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Wednesday, October 12, 2005

The New York Times' reputation is in its own hands

There has been much ado in the blogosphere during the past week about Judith Miller's release from prison and the New York Times' reticence to report on what she, and conceivably it knows. What's Miller's role in the Valerie Plame case? Did she have clearance to give up her source well before her sentencing? Did she go to prison to save her career? These, among others, are all pertinent questions with potential implications for the anonymous source debate (not to mention the ongoing investigation) that must be answered (see previous postings here and here). But The New York Times has skittered around the topic in Bush administration-like fashion.

Because of its transparency-avoiding jig, the Times was knocked off its pedestal of best American newspaper, as so far as Jay Rosen, media critic and NYU journalism professor, who also called the Times 'Judith Miller's paper', is concerned.
In an article for Media Guardian that argues that a national shield law would only increase professional journalist privileges over citizen journalists and blogger, Jeff Jarvis asks, "she did not immediately reveal the full story to her public - and shouldn't that be a reporter's gravest sin?" Editor and Publisher asks, "Is the Times' reluctance to report fully on this case the result of being in a bit of hot water itself with the prosecutor?" and "Why have the Times' seven hard-hitting weekday opinion columnists remained virtually silent, pro or con, on their colleague Judith Miller throughout this ordeal."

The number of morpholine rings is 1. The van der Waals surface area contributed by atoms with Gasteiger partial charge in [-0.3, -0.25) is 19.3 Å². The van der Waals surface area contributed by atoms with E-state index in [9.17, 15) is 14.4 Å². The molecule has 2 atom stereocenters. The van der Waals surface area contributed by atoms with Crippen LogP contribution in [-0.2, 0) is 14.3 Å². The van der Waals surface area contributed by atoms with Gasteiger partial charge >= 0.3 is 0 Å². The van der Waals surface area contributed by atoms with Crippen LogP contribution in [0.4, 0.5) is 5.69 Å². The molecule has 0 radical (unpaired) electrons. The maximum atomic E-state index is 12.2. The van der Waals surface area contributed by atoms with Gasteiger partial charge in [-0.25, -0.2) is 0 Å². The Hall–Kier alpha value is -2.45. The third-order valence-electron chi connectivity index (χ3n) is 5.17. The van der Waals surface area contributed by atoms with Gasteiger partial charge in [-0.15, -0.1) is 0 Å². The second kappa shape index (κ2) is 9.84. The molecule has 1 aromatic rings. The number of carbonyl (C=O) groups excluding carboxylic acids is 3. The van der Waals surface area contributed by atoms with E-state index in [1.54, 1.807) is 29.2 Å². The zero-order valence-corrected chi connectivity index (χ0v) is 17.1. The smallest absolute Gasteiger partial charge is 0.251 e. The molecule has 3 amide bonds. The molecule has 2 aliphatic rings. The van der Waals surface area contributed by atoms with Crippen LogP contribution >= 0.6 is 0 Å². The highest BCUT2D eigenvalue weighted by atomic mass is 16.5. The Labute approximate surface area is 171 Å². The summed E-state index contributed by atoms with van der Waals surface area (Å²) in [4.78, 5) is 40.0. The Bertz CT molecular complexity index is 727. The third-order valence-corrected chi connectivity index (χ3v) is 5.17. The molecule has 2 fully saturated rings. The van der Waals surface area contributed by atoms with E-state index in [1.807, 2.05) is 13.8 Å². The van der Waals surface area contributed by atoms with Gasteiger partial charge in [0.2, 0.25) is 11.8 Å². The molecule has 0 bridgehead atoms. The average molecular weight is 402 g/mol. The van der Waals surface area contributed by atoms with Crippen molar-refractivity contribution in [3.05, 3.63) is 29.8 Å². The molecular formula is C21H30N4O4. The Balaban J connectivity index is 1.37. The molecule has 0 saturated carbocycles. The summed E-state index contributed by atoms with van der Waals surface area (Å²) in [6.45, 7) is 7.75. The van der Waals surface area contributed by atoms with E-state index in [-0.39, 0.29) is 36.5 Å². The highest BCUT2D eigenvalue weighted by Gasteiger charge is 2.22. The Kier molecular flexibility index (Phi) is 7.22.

Although the Times' executive editor promised that "Now that she's free, we intend to answer those questions (about the 'drama') to the best of our ability in a thoroughly reported piece," the Times has printed very little and other papers are beating it to every scoop on its own reporter.

The Times is only hurting itself. People want to hear the story, Miller's story; they want to know the truth. And just as everyone has been complaining about Robert Novak's silence and Karl Rove's politicking in the Plame case, they have just as much a right to complain about the Times' protection of its journalist.

The truth will eventually come out. If it is not read first from the pages of the New York Times, there will be grave consequences for the credibility of the Gray Lady.

Sources: PressThink (here, here and here), Media Guardian, Editor and Publisher, Huffington Post

Posted by john burke on October 12, 2005 at 10:52 AM in o. Ethics and Press Freedom | Permalink

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